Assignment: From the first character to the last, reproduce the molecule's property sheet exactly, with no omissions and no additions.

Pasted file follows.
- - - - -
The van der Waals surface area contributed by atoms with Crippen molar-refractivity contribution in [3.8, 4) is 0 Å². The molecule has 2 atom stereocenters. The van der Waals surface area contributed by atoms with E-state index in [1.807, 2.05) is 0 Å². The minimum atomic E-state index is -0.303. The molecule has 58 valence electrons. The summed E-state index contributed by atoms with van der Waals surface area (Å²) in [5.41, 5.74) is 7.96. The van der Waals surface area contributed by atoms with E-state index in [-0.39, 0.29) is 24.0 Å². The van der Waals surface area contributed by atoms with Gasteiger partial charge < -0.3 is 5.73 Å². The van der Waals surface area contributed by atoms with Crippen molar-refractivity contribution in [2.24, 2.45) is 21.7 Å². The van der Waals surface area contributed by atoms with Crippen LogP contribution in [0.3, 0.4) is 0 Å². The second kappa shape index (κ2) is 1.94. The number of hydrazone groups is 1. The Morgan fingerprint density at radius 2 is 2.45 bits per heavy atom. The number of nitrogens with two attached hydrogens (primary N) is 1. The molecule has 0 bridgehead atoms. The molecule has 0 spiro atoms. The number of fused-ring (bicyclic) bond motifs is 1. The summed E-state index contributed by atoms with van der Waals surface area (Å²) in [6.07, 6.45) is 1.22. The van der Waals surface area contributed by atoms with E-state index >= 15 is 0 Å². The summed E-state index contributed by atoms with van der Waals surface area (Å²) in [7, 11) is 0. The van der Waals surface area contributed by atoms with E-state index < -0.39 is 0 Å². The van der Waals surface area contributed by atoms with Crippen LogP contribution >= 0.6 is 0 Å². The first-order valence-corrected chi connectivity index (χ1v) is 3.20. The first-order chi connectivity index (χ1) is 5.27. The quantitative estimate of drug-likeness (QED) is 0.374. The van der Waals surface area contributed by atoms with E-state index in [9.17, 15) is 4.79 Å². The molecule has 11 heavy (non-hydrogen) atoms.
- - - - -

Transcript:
The van der Waals surface area contributed by atoms with Crippen molar-refractivity contribution in [3.8, 4) is 0 Å². The molecule has 2 atom stereocenters. The van der Waals surface area contributed by atoms with E-state index in [1.807, 2.05) is 0 Å². The minimum atomic E-state index is -0.303. The molecule has 58 valence electrons. The summed E-state index contributed by atoms with van der Waals surface area (Å²) in [5.41, 5.74) is 7.96. The van der Waals surface area contributed by atoms with E-state index in [-0.39, 0.29) is 24.0 Å². The van der Waals surface area contributed by atoms with Gasteiger partial charge < -0.3 is 5.73 Å². The van der Waals surface area contributed by atoms with Crippen molar-refractivity contribution in [2.24, 2.45) is 21.7 Å². The van der Waals surface area contributed by atoms with Crippen LogP contribution in [0.3, 0.4) is 0 Å². The second kappa shape index (κ2) is 1.94. The number of hydrazone groups is 1. The Morgan fingerprint density at radius 2 is 2.45 bits per heavy atom. The number of nitrogens with two attached hydrogens (primary N) is 1. The molecule has 0 bridgehead atoms. The molecule has 0 spiro atoms. The number of fused-ring (bicyclic) bond motifs is 1. The summed E-state index contributed by atoms with van der Waals surface area (Å²) in [6.07, 6.45) is 1.22. The van der Waals surface area contributed by atoms with E-state index >= 15 is 0 Å². The summed E-state index contributed by atoms with van der Waals surface area (Å²) in [7, 11) is 0. The van der Waals surface area contributed by atoms with E-state index < -0.39 is 0 Å². The van der Waals surface area contributed by atoms with Crippen LogP contribution >= 0.6 is 0 Å². The first-order valence-corrected chi connectivity index (χ1v) is 3.20. The first-order chi connectivity index (χ1) is 5.27. The quantitative estimate of drug-likeness (QED) is 0.374. The van der Waals surface area contributed by atoms with E-state index in [9.17, 15) is 4.79 Å². The molecule has 11 heavy (non-hydrogen) atoms.